(Above: An album cover that – I gotta admit – freaked me out a bit as a kid.)
Fifty years ago this week The Beatles released the LP Magical Mystery Tour. The LP is an interesting mish-mash, in a sense: Side One is the soundtrack of the made-for-TV film of the same name, and Side Two is a collection of positively amazing tracks.
It was one of my original albums as well when discovering the band. Shortly after getting my first record player, and then commandeering my parents’ 45s from their high school days, I raided their LPs as well. For several years I was allowed to play the LPs, which stayed in a cabinet in the living room near their hi-fi. By the time I was in about the fifth grade or so – we’re talking 1978 – the albums made the slow migration to my room, where they still remain despite my room moving many, many times in forty years.
One afternoon I learned the story of the “Paul is dead” rumor, and about all of the “clues” to be found in the LPs. There’s several on the MMT cover and in the booklet with stills and the story of the movie. It starts on the cover – the word “Beatles” is done in a weird font made of stars. Supposedly, if you turn the cover over, you see the phone number 537-1438. That’s Billy Shears’ number, you see, and he’ll tell you everything. (No, I never called it.) Much easier to spot is Paul’s black carnation amidst the red ones the band was wearing. Supposedly, they ran out of the red ones, leaving only a black one for Paul.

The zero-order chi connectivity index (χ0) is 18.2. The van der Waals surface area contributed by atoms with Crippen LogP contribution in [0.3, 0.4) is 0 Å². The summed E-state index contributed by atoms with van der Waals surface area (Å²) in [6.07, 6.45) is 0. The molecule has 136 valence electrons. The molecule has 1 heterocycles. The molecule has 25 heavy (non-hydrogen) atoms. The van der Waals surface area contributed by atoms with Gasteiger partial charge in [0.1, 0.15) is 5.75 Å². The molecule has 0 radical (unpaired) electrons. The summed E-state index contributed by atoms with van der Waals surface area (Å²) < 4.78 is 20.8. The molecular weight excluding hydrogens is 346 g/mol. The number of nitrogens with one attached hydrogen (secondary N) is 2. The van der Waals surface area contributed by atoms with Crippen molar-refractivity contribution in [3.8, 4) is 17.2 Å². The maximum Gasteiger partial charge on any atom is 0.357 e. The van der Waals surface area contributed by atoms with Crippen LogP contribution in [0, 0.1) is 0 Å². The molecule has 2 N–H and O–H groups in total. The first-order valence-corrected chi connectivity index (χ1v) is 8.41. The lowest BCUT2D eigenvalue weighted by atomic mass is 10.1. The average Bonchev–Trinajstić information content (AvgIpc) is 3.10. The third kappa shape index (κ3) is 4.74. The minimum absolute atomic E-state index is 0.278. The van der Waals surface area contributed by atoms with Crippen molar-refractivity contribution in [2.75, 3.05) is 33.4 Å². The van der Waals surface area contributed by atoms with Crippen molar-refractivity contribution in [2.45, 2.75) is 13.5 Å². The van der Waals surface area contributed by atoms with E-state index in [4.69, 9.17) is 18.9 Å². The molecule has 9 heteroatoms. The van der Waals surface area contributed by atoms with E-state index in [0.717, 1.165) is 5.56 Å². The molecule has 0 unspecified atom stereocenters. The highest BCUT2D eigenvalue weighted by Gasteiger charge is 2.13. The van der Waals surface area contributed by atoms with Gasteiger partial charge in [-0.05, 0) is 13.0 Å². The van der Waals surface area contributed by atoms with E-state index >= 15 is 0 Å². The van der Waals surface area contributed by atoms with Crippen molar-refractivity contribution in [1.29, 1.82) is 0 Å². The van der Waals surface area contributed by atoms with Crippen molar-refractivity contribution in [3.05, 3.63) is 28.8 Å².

(“We’re out of naturally-occurring flowers. Please accept this dyed one instead.)
Much creepier to my way of thinking is a photo of John Lennon, smoking a cigarette while little Nicola blows up a balloon. He’s in front of a sign at a tour company that says “The best way to go is by M&D Co.” MDC = Mark David Chapman, Lennon’s assassin. Yeah, as an eleven-year old, I thought it was weird.
(Above: if you reach far enough, you can find a coincidence.)
I also remember finally seeing the film Magical Mystery Tour in high school, and being highly, highly disappointed. I didn’t get it. Later in life I watched it again, assuming that being more worldly, it would make more sense. Nope. I don’t expect that I’ll ever fully understand it, but I respect its place in the rock and roll canon.
The music, though, on the LP is outstanding. If we look past smash hits like “Penny Lane,” “Hello Goodbye,” and “Strawberry Fields Forever,” there’s still great music on this album. The film gives us pieces like “Fool On the Hill” – granted, I will always lean to the Sergio Mendes and Brasil ’66 version of this if for no other reason to see Lani Hall sing – and “Your Mother Should Know.” The latter is a song I dug out just this week and was reminded of how good a record it is. The second side includes “Baby, You’re a Rich Man,” the song supposedly about then-recently-deceased manager Brian Epstein. My association with the song now is its perfect use at the end of The Social Network, when Mark Zuckerberg as played by Jesse Eisenberg just wants Erica to take his friend request. And, of course, there’s the movie’s title track (covered decently by Cheap Trick), and “I Am The Walrus,” which is still fun to listen to all the way to the King Lear recitation at the end.
I’d love to share some of these songs with you. It still largely can’t be done online. The rights to the music are tightly controlled, and my usual practice of pointing you to a link to watch a video don’t work here. If, for some reason, you have either never heard the full LP or haven’t heard it in a while, I recommend you do – even if you do like I did at age nine and skip past “Flying.”